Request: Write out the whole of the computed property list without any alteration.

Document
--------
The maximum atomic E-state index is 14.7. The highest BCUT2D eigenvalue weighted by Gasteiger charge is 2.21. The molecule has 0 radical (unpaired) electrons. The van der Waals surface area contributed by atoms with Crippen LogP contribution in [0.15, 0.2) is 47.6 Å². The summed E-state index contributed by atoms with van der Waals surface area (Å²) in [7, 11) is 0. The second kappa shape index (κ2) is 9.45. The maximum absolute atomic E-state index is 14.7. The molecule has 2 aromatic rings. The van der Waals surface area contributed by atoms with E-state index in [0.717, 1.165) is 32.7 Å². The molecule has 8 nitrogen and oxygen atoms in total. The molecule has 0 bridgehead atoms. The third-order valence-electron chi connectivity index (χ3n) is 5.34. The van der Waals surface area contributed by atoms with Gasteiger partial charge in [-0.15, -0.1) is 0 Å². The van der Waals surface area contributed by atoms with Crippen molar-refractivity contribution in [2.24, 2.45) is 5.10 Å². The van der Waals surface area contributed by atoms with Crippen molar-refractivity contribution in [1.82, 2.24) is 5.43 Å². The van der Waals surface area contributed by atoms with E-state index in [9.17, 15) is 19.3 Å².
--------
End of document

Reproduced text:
The maximum atomic E-state index is 14.7. The highest BCUT2D eigenvalue weighted by Gasteiger charge is 2.21. The molecule has 0 radical (unpaired) electrons. The van der Waals surface area contributed by atoms with Crippen LogP contribution in [0.15, 0.2) is 47.6 Å². The summed E-state index contributed by atoms with van der Waals surface area (Å²) in [7, 11) is 0. The second kappa shape index (κ2) is 9.45. The maximum absolute atomic E-state index is 14.7. The molecule has 2 aromatic rings. The van der Waals surface area contributed by atoms with E-state index in [0.717, 1.165) is 32.7 Å². The molecule has 8 nitrogen and oxygen atoms in total. The molecule has 0 bridgehead atoms. The third-order valence-electron chi connectivity index (χ3n) is 5.34. The van der Waals surface area contributed by atoms with Gasteiger partial charge in [-0.15, -0.1) is 0 Å². The van der Waals surface area contributed by atoms with Crippen molar-refractivity contribution in [2.24, 2.45) is 5.10 Å². The van der Waals surface area contributed by atoms with Crippen molar-refractivity contribution in [1.82, 2.24) is 5.43 Å². The van der Waals surface area contributed by atoms with E-state index in [9.17, 15) is 19.3 Å².